Why Don't the Cavs Dictate Size?


When Dan Gilbert and David Griffin pulled off the Kevin Love trade in the summer of 2015, the Cavs were instantly positioned as title contenders. Halfway through the season when they traded for Shumpert, Mozgov, and JR Smith, they suddenly had the personnel to match up with anybody. It didn't pan out (thanks, injuries) last season, so this season they traded for Channing Frye to drive the point home that they can match up with anyone.

So why do they insist on matching up with other teams instead of finding their own lineups?

The thing that made Golden State so good last year - and what made them so unique - was that they could switch almost everything that they needed to switch. Curry and Bogut would usually stay put, but some combination of Barnes, Thompson, Iguodala, Livingston, and Green would usually be in the 2-3-4 positions. Those guys could switch every screen, work interchangeably, and be fast enough to blow past teams on offense.

In several situations they would (and do) stick Draymond at the 5 and can switch almost anything 2-5. They dictate the lineups and other teams follow.

The Cavs are one of those teams that have followed Golden State's lead. In the finals, Cleveland tried to change things up and work their own pace, not letting the Ws dictate everything. It worked, nominally, and a 4-2 result (with 6 close games) was pretty damn good. There were times that Cleveland tried to match up and couldn't stick with the bigger guards or smaller front-court guys, but overall it wasn't a drubbing of a series.

That brings us to this year. 

Mozgov has been the starter, but Tristan gets most of the minutes at the 5. Fine.

For a stretch, Tristan started because he's getting the minutes anyway. Fine.

Mozgov went back to the starting lineup to help reduce the beating that Tristan takes when he starts - fewer minutes against starting centers will help preserve his body for the postseason. Fine.

But why aren't the Cavs dictating the pace and flow of their games? A big part of the Channing Frye trade this season was to have a new Kevin Love for when Love sits or to put together a murderer's row of shooters around LeBron: some combination Irving, JR, Love, Frye, Delly, or even James Jones/Mo Williams/Richard Jefferson would make the Cavs an unstoppable shooting force. And yet, according to NBA.com's team tracking stats, since February 1 the most a unit consisting of any of those 5 has played per-game is 4.6 minutes for a Love/James/Frye/Irving/Jefferson combo. They played those 4.6 minutes in 1 game. They have otherwise not shared the floor*.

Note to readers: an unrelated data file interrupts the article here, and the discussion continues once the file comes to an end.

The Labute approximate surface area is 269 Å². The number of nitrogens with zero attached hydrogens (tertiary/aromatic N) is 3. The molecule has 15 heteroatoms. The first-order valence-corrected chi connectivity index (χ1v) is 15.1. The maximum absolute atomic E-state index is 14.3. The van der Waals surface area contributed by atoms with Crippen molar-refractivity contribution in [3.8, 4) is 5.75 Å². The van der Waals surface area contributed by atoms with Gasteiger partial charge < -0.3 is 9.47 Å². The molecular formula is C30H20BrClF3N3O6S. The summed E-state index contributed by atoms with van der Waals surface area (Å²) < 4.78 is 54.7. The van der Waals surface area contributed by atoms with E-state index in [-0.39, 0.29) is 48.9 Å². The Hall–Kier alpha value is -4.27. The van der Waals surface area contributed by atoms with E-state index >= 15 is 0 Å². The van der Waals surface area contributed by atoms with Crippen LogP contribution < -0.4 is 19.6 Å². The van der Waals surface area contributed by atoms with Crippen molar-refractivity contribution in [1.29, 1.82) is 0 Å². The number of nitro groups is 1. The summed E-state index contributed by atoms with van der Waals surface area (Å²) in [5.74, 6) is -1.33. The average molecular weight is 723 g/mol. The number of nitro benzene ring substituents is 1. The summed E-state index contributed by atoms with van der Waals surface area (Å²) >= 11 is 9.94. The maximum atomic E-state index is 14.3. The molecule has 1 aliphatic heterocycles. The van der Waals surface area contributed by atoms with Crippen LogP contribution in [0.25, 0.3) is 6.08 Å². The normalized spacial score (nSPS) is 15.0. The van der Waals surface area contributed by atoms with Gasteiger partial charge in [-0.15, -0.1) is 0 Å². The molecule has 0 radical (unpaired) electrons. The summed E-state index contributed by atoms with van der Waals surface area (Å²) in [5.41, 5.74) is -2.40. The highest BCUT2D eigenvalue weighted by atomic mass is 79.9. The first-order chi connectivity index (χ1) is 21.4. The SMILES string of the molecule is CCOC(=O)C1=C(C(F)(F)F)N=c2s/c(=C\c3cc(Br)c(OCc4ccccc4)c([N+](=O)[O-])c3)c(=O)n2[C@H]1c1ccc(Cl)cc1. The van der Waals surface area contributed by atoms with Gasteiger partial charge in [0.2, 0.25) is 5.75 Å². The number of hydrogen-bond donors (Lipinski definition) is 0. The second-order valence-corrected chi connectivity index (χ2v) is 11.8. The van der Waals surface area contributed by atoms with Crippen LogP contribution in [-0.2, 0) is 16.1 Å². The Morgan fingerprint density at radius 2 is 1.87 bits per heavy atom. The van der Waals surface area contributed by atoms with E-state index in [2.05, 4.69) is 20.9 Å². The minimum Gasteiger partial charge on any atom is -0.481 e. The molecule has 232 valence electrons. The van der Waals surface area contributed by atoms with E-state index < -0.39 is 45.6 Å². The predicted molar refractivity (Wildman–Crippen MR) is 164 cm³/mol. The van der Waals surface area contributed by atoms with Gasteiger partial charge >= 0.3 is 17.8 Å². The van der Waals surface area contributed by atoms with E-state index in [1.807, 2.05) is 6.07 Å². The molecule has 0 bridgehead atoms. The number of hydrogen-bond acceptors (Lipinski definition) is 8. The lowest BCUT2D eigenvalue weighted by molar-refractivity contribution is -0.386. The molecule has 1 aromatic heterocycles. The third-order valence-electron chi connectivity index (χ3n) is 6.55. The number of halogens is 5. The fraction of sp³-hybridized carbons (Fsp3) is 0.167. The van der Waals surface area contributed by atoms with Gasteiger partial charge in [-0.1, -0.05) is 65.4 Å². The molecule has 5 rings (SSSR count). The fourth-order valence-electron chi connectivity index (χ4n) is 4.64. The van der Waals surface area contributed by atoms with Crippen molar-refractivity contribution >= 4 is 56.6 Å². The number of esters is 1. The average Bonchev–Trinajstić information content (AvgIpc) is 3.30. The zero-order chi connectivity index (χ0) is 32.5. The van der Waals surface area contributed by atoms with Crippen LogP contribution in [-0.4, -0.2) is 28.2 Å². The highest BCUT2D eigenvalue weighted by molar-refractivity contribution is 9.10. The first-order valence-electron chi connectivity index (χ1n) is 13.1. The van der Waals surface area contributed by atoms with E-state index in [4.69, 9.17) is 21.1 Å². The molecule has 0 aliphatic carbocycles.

The most common recent lineup has been Irving, Smith, LBJ, Love, Thompson. The 2nd most-seen is to just swap Thompson with Mozgov, and the 3rd most-common lineup has been Delly, Smith, James, Love, Thompson. It's good to know that the Cavs have a lineup they like to use, but that 3rd lineup has appeared in just 10 of the last 24 games for an average of 2:30 per game. That doesn't exactly show consistency.

The Cavaliers hand-selected the players who would allow them to maximize options, and they still are not using them the way they initially planned. This is particularly egregious considering Mozgov insists on dropping roughly 100% of the passes that he gets inside (note: this number is an estimate). The Cavs don't need to play with a center on the floor if they can stretch everyone on the other end while out-quicking their defenders. If the Cavs utilize a lineup of, say, Irving/Delly, JR, Shump, LBJ, Frye/Love, they'll have the quickness to cover things on defense and a tremendous amount of open-looks on offense, but those lineups almost never happen. It's particularly notable how many of these possible lineups have only occurred 1-2 times in the past 20 games.

Unfortunately, it's probably too late for these things to get tweaked. When you're in the home stretch of the season the rotations usually shrink instead of grow to figure things out. For the Cavs, as nice as it would be to rest players heading into the playoffs, they clearly have lost a step on how they work together as compared to last year. The Cavaliers haven't settled on a rotation that exclaims "this is how we win, come get a piece" the way the other best teams in the league have. This is especially apparent when chasing the Warriors.

When Cleveland played Miami (and got destroyed), Mozgov was going to start and then was removed from the lineup. Why? So they could match what Miami was doing with their starters. The Heat started Amare Stoudemire so Lue started a smaller, faster lineup with Love at "center." This has become the norm. It has so clearly become the norm that the following game against Denver produced an audible gasp from this writer when the Nuggets put in Nurkic and Jokic but the Cavs refused to put 2 bigs on the floor in response. 

It was the first time I'd seen the Cavs clearly say "this is what we like, this is what we want. Try us." That's the attitude that the Cavs need to find, and they need to find it fast. 

 

* these lineup figures are accurate from February 1 through March 26th.

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